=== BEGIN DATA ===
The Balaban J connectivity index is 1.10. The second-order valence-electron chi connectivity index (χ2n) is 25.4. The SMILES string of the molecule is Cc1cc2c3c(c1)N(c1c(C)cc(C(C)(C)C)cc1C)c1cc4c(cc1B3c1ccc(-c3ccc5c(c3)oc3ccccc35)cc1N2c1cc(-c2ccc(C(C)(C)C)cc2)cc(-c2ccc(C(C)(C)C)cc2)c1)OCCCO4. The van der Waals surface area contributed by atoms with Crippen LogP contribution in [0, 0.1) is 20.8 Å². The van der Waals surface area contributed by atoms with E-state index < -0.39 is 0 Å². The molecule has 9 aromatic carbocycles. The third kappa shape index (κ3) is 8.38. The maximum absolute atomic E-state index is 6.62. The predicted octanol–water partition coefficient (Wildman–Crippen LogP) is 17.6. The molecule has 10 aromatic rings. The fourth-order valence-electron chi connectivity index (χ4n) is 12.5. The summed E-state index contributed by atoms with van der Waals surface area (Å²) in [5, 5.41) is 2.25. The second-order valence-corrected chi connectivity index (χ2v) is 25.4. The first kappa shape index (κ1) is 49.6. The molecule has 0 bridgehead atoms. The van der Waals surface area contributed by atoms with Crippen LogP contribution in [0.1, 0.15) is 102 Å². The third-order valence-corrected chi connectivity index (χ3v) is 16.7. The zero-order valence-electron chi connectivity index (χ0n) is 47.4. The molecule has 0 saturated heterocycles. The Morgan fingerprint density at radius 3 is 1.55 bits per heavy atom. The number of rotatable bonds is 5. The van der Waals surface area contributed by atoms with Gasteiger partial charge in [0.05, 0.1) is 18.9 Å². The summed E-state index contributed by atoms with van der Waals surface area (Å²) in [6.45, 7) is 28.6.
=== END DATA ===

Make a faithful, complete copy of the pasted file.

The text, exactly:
The Balaban J connectivity index is 1.10. The second-order valence-electron chi connectivity index (χ2n) is 25.4. The SMILES string of the molecule is Cc1cc2c3c(c1)N(c1c(C)cc(C(C)(C)C)cc1C)c1cc4c(cc1B3c1ccc(-c3ccc5c(c3)oc3ccccc35)cc1N2c1cc(-c2ccc(C(C)(C)C)cc2)cc(-c2ccc(C(C)(C)C)cc2)c1)OCCCO4. The van der Waals surface area contributed by atoms with Crippen LogP contribution in [0, 0.1) is 20.8 Å². The van der Waals surface area contributed by atoms with E-state index < -0.39 is 0 Å². The molecule has 9 aromatic carbocycles. The third kappa shape index (κ3) is 8.38. The maximum absolute atomic E-state index is 6.62. The predicted octanol–water partition coefficient (Wildman–Crippen LogP) is 17.6. The molecule has 10 aromatic rings. The fourth-order valence-electron chi connectivity index (χ4n) is 12.5. The summed E-state index contributed by atoms with van der Waals surface area (Å²) in [5, 5.41) is 2.25. The second-order valence-corrected chi connectivity index (χ2v) is 25.4. The first kappa shape index (κ1) is 49.6. The molecule has 0 bridgehead atoms. The van der Waals surface area contributed by atoms with Crippen LogP contribution in [0.1, 0.15) is 102 Å². The third-order valence-corrected chi connectivity index (χ3v) is 16.7. The zero-order valence-electron chi connectivity index (χ0n) is 47.4. The molecule has 0 saturated heterocycles. The Morgan fingerprint density at radius 3 is 1.55 bits per heavy atom. The number of rotatable bonds is 5. The van der Waals surface area contributed by atoms with Gasteiger partial charge in [0.05, 0.1) is 18.9 Å². The summed E-state index contributed by atoms with van der Waals surface area (Å²) in [6.45, 7) is 28.6.